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Installing DHCP Server on Linux


Q. I would like to install a DHCP server.

1. Should I pick Windows or Linux

2. What are the install steps?

A. To answer 1st question - its up to you. There's no clear advantage to using one or the other. If you are running a router on Linux - then you should probably install Linux-based. If you have an Exchange or file-server running on Windows or you're just more comfortable with a gui based interface - then Windows is the way to go. This article will cover Linux install of the DHCP server (Windows will be covered some other time).

The installation process itself is quite simple (assuming you have one of the known distributions. For the sake of the example we'll use Ubuntu): at a terminal prompt, enter the following command to install DHCP server:

sudo apt-get install dhcp3-server

Once installed, to configure it you would have to make changes to /etc/dhcp3/dhcpd.conf

subnet netmask {
option domain-name-servers;
option domain-name "canadem";
option routers;
option broadcast-address;
option netbios-name-servers;
default-lease-time 600;
max-lease-time 7200;

This will give a client an IP address range from to IPs will be leased for 600 seconds if the client doesn't ask for a specific time frame. The maximum allowed lease of 7200 seconds. The server will also "advise" the client that it should use as its subnet mask, as its broadcast address. is the router. is the DNS server. WINS server for your Windows clients is (windows server in this case).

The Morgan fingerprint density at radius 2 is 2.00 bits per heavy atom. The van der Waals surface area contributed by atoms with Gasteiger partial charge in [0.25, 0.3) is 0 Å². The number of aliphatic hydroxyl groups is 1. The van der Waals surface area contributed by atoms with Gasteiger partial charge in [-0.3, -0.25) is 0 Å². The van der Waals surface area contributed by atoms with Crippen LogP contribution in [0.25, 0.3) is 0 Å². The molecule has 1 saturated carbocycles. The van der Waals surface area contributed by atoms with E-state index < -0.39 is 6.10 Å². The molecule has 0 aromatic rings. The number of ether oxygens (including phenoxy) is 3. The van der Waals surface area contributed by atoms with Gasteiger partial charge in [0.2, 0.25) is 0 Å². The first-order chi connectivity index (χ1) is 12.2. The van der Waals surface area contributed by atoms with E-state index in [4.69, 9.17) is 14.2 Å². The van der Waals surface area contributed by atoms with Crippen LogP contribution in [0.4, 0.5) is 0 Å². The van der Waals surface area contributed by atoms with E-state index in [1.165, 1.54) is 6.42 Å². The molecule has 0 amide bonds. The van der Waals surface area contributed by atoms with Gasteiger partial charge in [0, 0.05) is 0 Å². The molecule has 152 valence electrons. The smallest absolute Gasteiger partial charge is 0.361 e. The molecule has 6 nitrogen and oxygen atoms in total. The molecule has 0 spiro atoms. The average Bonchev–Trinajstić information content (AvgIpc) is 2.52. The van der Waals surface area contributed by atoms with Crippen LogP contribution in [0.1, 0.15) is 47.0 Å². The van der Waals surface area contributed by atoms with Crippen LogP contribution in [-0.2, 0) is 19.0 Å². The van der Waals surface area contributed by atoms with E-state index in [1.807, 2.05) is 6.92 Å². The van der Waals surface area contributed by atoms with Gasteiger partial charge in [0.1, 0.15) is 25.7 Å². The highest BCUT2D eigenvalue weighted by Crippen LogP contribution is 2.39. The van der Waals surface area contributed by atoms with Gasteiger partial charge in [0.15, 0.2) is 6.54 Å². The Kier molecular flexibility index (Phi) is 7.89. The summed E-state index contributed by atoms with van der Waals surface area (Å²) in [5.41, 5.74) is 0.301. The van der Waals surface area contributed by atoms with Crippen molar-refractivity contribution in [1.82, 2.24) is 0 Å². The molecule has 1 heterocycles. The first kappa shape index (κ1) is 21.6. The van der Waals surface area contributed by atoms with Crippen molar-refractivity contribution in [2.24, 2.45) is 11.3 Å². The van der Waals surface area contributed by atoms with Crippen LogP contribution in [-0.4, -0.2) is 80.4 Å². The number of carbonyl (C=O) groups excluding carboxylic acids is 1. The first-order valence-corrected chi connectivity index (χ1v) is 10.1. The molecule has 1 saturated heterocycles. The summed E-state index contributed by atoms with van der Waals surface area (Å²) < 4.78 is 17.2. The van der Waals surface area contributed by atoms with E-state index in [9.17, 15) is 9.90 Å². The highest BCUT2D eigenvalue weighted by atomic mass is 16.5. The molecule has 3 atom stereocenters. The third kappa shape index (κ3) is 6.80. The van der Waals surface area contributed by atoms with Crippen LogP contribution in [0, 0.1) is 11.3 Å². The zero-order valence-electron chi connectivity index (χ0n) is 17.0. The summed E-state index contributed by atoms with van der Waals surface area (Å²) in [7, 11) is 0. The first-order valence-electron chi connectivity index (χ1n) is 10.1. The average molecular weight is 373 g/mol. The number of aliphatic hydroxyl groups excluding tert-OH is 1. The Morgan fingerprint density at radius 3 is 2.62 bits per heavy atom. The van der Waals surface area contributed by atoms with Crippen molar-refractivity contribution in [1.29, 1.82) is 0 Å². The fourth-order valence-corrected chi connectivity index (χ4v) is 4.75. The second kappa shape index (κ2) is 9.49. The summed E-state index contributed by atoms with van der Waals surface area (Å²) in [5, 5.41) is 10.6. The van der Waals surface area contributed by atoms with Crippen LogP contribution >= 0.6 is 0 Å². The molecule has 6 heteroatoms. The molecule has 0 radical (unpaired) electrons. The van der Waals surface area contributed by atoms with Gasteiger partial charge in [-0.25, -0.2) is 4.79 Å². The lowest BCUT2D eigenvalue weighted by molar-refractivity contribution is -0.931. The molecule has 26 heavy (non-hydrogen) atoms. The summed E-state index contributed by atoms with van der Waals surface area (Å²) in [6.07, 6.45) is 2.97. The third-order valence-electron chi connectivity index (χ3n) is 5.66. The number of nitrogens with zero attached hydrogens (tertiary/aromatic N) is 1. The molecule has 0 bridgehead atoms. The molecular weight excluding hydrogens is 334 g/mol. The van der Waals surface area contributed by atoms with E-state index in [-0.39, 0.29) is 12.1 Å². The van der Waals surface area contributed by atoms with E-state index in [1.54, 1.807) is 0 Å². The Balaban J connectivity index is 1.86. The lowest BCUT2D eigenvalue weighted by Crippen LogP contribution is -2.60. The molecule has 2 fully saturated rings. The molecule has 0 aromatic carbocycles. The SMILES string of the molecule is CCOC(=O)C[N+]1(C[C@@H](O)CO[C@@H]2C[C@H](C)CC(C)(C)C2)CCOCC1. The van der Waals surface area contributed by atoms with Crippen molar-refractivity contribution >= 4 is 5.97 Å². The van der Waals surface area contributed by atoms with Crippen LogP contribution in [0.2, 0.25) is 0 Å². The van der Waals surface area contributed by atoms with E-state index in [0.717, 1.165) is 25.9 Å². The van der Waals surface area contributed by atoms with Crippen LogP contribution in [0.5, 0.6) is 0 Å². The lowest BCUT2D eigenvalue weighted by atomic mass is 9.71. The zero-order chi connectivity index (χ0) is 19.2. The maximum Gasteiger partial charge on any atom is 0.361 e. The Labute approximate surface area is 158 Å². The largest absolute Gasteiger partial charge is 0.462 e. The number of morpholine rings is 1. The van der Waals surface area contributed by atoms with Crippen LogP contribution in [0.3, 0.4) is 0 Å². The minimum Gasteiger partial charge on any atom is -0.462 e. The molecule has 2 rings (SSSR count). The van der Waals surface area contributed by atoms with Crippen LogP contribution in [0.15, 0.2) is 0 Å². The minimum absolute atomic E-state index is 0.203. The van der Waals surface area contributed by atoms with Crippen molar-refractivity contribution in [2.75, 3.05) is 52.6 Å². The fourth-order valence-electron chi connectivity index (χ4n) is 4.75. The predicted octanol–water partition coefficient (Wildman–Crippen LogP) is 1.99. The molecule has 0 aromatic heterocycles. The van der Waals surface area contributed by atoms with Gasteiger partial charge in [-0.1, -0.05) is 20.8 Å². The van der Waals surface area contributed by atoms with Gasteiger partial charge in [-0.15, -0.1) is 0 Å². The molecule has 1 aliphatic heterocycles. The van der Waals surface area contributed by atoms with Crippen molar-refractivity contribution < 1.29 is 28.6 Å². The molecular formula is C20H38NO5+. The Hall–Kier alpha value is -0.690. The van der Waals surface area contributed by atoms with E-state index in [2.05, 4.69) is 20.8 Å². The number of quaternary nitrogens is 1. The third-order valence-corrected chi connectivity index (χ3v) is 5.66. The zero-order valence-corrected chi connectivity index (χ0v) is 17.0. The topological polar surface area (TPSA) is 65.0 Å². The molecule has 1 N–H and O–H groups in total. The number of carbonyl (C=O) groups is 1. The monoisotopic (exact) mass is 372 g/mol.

The last thing to do (assuming you've installed this on a router, with 2 network cards) is to bind your config to a network card (modify /etc/default/dhcp3-server)

# Defaults for dhcp initscript
# sourced by /etc/init.d/dhcp
# installed at /etc/default/dhcp3-server by the maintainer scripts

# This is a POSIX shell fragment

# On what interfaces should the DHCP server (dhcpd) serve DHCP requests?
# Separate multiple interfaces with spaces, e.g. "eth0 eth1".

Otherwise you'll get an error like this in your logs:

Not configured to listen on any interfaces!

Start/Restart the DHCP server:

sudo /etc/init.d/dhcp3-server start

You can also specify a fixed IP, based on the MAC address. (This is very handy if you want to use remote access in your network, or just simply manage access). This can be done in the config file, /etc/dhcp3/dhcpd.conf:

host fantasia { 
hardware ethernet 08:00:02:24:c1:a3;

Note: make sure you are using an IP outside of the DHCP range (in our case, .120 is outside of .150-.240)

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